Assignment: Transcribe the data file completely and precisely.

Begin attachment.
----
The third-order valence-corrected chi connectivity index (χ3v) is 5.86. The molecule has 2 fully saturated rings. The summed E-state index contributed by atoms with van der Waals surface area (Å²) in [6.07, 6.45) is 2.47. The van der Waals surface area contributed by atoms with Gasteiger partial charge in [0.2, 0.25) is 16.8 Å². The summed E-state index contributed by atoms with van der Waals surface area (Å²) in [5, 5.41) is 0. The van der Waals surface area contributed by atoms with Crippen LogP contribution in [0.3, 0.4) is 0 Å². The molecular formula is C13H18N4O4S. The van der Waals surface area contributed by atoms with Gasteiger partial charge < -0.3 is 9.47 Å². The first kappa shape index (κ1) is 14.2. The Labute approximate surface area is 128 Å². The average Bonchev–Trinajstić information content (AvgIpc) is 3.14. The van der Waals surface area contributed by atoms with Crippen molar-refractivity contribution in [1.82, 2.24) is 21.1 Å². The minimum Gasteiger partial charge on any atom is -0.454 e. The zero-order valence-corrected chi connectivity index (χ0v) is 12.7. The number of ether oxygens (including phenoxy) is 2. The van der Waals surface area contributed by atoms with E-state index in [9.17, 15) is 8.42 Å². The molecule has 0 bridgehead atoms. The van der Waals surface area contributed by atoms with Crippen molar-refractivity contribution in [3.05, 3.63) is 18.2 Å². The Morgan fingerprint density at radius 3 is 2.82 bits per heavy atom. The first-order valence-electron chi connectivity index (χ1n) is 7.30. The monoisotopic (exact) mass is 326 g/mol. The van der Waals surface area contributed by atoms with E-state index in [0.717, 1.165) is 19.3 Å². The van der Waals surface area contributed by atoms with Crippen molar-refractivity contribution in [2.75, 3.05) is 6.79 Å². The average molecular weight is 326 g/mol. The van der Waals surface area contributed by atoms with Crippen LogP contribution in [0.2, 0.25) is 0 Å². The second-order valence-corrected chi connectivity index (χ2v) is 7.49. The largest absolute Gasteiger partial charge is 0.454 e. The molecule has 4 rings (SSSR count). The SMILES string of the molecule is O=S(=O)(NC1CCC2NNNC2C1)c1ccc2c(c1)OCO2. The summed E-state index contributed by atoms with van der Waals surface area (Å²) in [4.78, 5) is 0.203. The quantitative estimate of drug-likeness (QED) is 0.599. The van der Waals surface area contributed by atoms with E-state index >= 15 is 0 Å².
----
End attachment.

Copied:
The third-order valence-corrected chi connectivity index (χ3v) is 5.86. The molecule has 2 fully saturated rings. The summed E-state index contributed by atoms with van der Waals surface area (Å²) in [6.07, 6.45) is 2.47. The van der Waals surface area contributed by atoms with Gasteiger partial charge in [0.2, 0.25) is 16.8 Å². The summed E-state index contributed by atoms with van der Waals surface area (Å²) in [5, 5.41) is 0. The van der Waals surface area contributed by atoms with Crippen LogP contribution in [0.3, 0.4) is 0 Å². The molecular formula is C13H18N4O4S. The van der Waals surface area contributed by atoms with Gasteiger partial charge < -0.3 is 9.47 Å². The first kappa shape index (κ1) is 14.2. The Labute approximate surface area is 128 Å². The average Bonchev–Trinajstić information content (AvgIpc) is 3.14. The van der Waals surface area contributed by atoms with Crippen molar-refractivity contribution in [1.82, 2.24) is 21.1 Å². The minimum Gasteiger partial charge on any atom is -0.454 e. The zero-order valence-corrected chi connectivity index (χ0v) is 12.7. The number of ether oxygens (including phenoxy) is 2. The van der Waals surface area contributed by atoms with E-state index in [9.17, 15) is 8.42 Å². The molecule has 0 bridgehead atoms. The van der Waals surface area contributed by atoms with Crippen molar-refractivity contribution in [3.05, 3.63) is 18.2 Å². The Morgan fingerprint density at radius 3 is 2.82 bits per heavy atom. The first-order valence-electron chi connectivity index (χ1n) is 7.30. The monoisotopic (exact) mass is 326 g/mol. The van der Waals surface area contributed by atoms with E-state index in [0.717, 1.165) is 19.3 Å². The van der Waals surface area contributed by atoms with Crippen molar-refractivity contribution in [2.75, 3.05) is 6.79 Å². The average molecular weight is 326 g/mol. The van der Waals surface area contributed by atoms with Crippen LogP contribution in [0.2, 0.25) is 0 Å². The second-order valence-corrected chi connectivity index (χ2v) is 7.49. The largest absolute Gasteiger partial charge is 0.454 e. The molecule has 4 rings (SSSR count). The SMILES string of the molecule is O=S(=O)(NC1CCC2NNNC2C1)c1ccc2c(c1)OCO2. The summed E-state index contributed by atoms with van der Waals surface area (Å²) in [4.78, 5) is 0.203. The quantitative estimate of drug-likeness (QED) is 0.599. The van der Waals surface area contributed by atoms with E-state index >= 15 is 0 Å².